This antoninianus is neither the best preserved nor the most skillfully engraved coin of Postumus in my collection – but it probably is the most historically interesting one:
Postumus, Gallic Roman Empire, AR antoninianus, mid–end 260 AD, Trier mint. Obv: IMP C POSTVMVS. P. F. AVG; bust of Postumus, radiate, draped, cuirassed, r. Rev: SALVS PROVINCIARVM; river god reclining l., head horned, r. hand resting on knee, and holding pitcher and anchor in l. hand; to rear, l., forepart of boat. 23mm, 3.15g. Ref: Mairat 14; RIC V Postumus 87.
On the reverse of this coin struck in the first months of Postumus' reign, we see a bearded and horned river god reclining in front of a ship. He holds a pitcher, symbolizing a river source, and an anchor. The anchor typically is an attribute of Laetitia and points to safety and stability. Its horns allow us to identify the main figure as Rhenus, the personification of the river Rhine, which constituted a...
I have finally accepted that I'm probably never going to get further in writing up these three coins -- all purchased at least a few months ago -- than I have already. And since I've already gone past them by posting the write-up of my recently-purchased Lucretius Trio denarius (Sol/Crescent moon & 7 stars), I might as well go ahead now and post the three with their incomplete write-ups. My apologies in advance for omitting additional information, such as different interpretations, that may be relevant and that I may (or may not) have originally intended to include -- but have utterly forgotten by this time!
58. Roman Republic, P. Nerva, AR Denarius, Rome Mint, 113-112 BCE. Obv: Bust of Roma left wearing crested helmet with feather or aigrette (instead of wing) and single-drop earring, holding shield (ornamented with image of horseman galloping) against left shoulder with left hand, and spear over right shoulder with right hand, crescent moon above, star (*) [= monogrammed XVI;...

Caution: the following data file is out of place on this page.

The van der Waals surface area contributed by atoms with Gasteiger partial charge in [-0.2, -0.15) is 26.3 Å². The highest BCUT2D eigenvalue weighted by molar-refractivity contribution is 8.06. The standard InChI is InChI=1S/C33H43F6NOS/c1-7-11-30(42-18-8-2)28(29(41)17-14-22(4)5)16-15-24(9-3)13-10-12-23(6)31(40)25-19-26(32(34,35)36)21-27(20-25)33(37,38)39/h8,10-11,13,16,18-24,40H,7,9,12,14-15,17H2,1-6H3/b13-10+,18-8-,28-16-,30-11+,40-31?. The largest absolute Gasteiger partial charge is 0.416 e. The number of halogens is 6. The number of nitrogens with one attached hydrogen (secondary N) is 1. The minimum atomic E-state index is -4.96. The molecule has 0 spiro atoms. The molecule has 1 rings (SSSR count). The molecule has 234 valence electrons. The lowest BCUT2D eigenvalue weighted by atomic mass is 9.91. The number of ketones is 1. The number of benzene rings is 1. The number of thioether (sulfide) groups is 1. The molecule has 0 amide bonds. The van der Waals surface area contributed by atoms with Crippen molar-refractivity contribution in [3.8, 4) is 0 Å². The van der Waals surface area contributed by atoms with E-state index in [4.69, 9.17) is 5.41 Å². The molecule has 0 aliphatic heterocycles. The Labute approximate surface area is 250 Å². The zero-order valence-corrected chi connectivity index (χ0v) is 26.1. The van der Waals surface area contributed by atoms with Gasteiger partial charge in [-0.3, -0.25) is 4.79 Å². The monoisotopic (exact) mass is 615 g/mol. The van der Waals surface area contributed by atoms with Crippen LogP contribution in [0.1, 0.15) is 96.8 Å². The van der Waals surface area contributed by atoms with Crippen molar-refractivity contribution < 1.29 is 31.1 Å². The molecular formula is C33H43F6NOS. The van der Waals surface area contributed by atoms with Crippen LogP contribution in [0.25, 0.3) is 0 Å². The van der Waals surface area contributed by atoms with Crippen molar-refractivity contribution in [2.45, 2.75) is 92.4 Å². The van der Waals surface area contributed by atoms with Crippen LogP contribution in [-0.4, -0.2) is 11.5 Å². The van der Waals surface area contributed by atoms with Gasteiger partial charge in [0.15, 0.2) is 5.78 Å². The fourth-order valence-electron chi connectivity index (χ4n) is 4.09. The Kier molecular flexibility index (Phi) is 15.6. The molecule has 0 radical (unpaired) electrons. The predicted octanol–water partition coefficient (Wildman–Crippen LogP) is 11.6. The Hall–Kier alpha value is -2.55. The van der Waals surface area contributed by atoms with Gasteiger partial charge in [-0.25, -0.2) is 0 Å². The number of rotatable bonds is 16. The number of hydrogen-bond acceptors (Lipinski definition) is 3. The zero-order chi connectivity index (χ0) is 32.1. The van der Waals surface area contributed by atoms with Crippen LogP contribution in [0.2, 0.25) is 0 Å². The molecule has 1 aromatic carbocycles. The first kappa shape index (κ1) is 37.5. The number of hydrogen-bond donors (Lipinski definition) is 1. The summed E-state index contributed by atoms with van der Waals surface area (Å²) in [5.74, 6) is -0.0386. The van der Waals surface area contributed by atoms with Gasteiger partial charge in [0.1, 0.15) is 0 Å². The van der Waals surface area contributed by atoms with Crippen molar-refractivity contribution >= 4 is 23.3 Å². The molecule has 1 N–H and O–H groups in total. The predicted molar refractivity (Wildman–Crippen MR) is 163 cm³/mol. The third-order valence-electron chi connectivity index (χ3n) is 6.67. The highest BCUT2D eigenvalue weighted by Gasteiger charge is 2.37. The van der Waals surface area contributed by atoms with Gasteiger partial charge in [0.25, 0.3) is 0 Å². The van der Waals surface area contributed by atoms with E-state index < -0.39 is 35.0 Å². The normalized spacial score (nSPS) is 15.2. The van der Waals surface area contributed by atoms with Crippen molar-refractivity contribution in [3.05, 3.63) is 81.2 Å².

On 8/13/2021 my coins and silver were stolen , around 8:10 pm my neighbor saw 3 dark skin color guys two wearing mask were heading to his house driveway and he look them through the window ,and those guys also saw him so they turn off and went to my house , my neighbor saw them went to my backyard and he call 911 around 8:20 PM , the operator ask him if he saw them breaking into my house, and he say he lost sight because he can't see well on his side of house , but he saw them went to my backyard , and police were never coming check out . I was arrived home 8:45 PM and I saw my front door were open , and I immediately checked my bedroom , my bedroom was totally mass , I call 911 at 8:47 PM told them my house were being burglary and they said gonna send police over , but after 12 hours later finally they send two police officers to my house that was next day morning 9am . Now I am done with coins habbit if I am lost all those coins . Here is what I lost during my house...